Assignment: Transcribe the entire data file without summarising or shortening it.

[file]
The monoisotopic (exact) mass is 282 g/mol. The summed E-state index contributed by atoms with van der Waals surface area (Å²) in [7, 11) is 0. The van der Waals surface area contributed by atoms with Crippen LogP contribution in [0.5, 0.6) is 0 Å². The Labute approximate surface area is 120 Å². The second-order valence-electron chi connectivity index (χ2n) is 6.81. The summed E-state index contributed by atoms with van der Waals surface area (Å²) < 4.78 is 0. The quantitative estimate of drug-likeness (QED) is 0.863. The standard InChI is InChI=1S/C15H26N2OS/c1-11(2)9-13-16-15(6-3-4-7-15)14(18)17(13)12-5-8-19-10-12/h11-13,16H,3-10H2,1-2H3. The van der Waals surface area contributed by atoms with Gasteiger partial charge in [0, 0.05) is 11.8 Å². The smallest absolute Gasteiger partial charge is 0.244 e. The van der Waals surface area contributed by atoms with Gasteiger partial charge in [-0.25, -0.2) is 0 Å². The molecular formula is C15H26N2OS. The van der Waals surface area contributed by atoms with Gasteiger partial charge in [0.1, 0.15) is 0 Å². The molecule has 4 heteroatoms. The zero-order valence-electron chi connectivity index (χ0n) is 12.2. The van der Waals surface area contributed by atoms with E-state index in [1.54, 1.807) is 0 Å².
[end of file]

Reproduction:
The monoisotopic (exact) mass is 282 g/mol. The summed E-state index contributed by atoms with van der Waals surface area (Å²) in [7, 11) is 0. The van der Waals surface area contributed by atoms with Crippen LogP contribution in [0.5, 0.6) is 0 Å². The Labute approximate surface area is 120 Å². The second-order valence-electron chi connectivity index (χ2n) is 6.81. The summed E-state index contributed by atoms with van der Waals surface area (Å²) < 4.78 is 0. The quantitative estimate of drug-likeness (QED) is 0.863. The standard InChI is InChI=1S/C15H26N2OS/c1-11(2)9-13-16-15(6-3-4-7-15)14(18)17(13)12-5-8-19-10-12/h11-13,16H,3-10H2,1-2H3. The van der Waals surface area contributed by atoms with Gasteiger partial charge in [0, 0.05) is 11.8 Å². The smallest absolute Gasteiger partial charge is 0.244 e. The van der Waals surface area contributed by atoms with Gasteiger partial charge in [-0.25, -0.2) is 0 Å². The molecular formula is C15H26N2OS. The van der Waals surface area contributed by atoms with Gasteiger partial charge in [0.1, 0.15) is 0 Å². The molecule has 4 heteroatoms. The zero-order valence-electron chi connectivity index (χ0n) is 12.2. The van der Waals surface area contributed by atoms with E-state index in [1.54, 1.807) is 0 Å².